COMMENTARY

Using Over-the-Counter Analgesics Safely: What Patients Don't but Should Know

Charles P. Vega, MD

Disclosures

May 04, 2017

Ensuring Patient Safety

Practitioners know that OTC analgesics are ubiquitous. It is critical that we assess their use when performing a medication reconciliation.

I consider the following safety factors when recommending an OTC pain reliever to my patients.

  • Age: Patients over the age of 60 are at an increased risk for gastrointestinal bleeding with NSAIDS.

  • Coexisting medical conditions: Patients with gastritis or stomach ulcers, renal abnormalities, cardiovascular risks, liver disease or cirrhosis, hypertension, or asthma have increased health risks with both NSAIDs and acetaminophen.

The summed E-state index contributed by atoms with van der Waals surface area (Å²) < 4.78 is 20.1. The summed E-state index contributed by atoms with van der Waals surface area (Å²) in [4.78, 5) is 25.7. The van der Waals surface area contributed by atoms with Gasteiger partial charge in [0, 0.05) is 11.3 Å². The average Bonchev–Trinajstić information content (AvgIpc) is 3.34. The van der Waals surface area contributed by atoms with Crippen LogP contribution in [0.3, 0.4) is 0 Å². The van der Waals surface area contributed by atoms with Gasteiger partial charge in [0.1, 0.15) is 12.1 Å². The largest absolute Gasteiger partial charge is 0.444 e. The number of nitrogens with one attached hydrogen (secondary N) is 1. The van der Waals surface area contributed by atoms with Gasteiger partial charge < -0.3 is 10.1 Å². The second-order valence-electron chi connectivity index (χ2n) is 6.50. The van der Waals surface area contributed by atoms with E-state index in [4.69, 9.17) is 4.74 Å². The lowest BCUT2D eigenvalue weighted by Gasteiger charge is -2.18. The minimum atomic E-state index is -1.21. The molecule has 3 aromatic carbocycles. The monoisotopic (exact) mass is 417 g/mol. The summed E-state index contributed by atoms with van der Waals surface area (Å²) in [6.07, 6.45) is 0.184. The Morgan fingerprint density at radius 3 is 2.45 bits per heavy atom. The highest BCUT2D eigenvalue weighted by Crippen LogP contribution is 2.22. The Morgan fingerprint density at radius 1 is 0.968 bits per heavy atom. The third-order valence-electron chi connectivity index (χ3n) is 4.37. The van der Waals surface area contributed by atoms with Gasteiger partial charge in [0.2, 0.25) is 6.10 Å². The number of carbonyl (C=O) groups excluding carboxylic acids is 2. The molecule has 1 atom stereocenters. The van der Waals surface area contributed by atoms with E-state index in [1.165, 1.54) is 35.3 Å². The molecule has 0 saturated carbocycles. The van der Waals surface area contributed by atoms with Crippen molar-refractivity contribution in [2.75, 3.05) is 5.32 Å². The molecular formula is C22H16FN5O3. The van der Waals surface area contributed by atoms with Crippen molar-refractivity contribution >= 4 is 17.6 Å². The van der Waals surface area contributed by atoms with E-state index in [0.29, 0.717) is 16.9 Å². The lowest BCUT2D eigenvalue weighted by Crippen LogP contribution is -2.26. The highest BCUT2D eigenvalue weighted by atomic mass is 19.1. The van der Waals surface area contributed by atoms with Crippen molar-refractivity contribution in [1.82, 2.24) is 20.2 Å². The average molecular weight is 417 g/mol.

• Concomitant medicines: Patients who take anticoagulants/antiplatelet medications,[7,8] corticosteroids, certain antihypertensive agents,[9] or aspirin face increased risks when also taking NSAIDs. This also applies to patients who are taking other medications containing the same analgesic components.

In addition, I remind my patients to always read and follow the drug facts label each time they reach for any OTC medication.

We all appreciate that OTC analgesics play an important role in improving patients' well-being. They are generally safe and effective when used as directed. With enhanced patient communication and education around OTC pain relievers, healthcare professionals can make well-informed decisions about their patients' treatment plan and help their patients make informed choices.

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